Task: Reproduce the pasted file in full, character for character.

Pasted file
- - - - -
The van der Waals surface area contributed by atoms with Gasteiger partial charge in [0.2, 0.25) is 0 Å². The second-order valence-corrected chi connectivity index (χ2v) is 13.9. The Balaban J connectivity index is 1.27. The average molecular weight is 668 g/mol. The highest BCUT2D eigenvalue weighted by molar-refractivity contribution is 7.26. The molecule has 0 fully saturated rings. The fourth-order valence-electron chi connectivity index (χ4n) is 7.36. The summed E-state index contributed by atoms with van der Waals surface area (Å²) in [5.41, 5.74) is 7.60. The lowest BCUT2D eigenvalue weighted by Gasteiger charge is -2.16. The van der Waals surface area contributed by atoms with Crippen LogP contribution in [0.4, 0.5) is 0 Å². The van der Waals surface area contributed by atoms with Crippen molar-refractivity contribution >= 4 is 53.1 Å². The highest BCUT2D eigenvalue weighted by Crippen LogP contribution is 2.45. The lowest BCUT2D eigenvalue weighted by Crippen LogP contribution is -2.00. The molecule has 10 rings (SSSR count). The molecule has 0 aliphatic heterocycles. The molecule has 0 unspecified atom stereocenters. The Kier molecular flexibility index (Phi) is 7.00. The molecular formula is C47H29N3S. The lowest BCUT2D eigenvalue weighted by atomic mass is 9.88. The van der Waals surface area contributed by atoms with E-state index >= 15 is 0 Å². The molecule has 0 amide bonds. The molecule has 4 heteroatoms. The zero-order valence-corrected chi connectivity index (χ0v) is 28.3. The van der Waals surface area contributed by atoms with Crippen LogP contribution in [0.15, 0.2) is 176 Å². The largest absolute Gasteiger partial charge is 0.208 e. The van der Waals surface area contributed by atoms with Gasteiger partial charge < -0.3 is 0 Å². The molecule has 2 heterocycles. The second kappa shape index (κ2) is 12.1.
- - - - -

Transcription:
The van der Waals surface area contributed by atoms with Gasteiger partial charge in [0.2, 0.25) is 0 Å². The second-order valence-corrected chi connectivity index (χ2v) is 13.9. The Balaban J connectivity index is 1.27. The average molecular weight is 668 g/mol. The highest BCUT2D eigenvalue weighted by molar-refractivity contribution is 7.26. The molecule has 0 fully saturated rings. The fourth-order valence-electron chi connectivity index (χ4n) is 7.36. The summed E-state index contributed by atoms with van der Waals surface area (Å²) in [5.41, 5.74) is 7.60. The lowest BCUT2D eigenvalue weighted by Gasteiger charge is -2.16. The van der Waals surface area contributed by atoms with Crippen LogP contribution in [0.4, 0.5) is 0 Å². The van der Waals surface area contributed by atoms with Crippen molar-refractivity contribution >= 4 is 53.1 Å². The highest BCUT2D eigenvalue weighted by Crippen LogP contribution is 2.45. The lowest BCUT2D eigenvalue weighted by Crippen LogP contribution is -2.00. The molecule has 10 rings (SSSR count). The molecule has 0 aliphatic heterocycles. The molecule has 0 unspecified atom stereocenters. The Kier molecular flexibility index (Phi) is 7.00. The molecular formula is C47H29N3S. The lowest BCUT2D eigenvalue weighted by atomic mass is 9.88. The van der Waals surface area contributed by atoms with E-state index >= 15 is 0 Å². The molecule has 0 amide bonds. The molecule has 4 heteroatoms. The zero-order valence-corrected chi connectivity index (χ0v) is 28.3. The van der Waals surface area contributed by atoms with Crippen LogP contribution in [0.15, 0.2) is 176 Å². The largest absolute Gasteiger partial charge is 0.208 e. The van der Waals surface area contributed by atoms with Gasteiger partial charge < -0.3 is 0 Å². The molecule has 2 heterocycles. The second kappa shape index (κ2) is 12.1.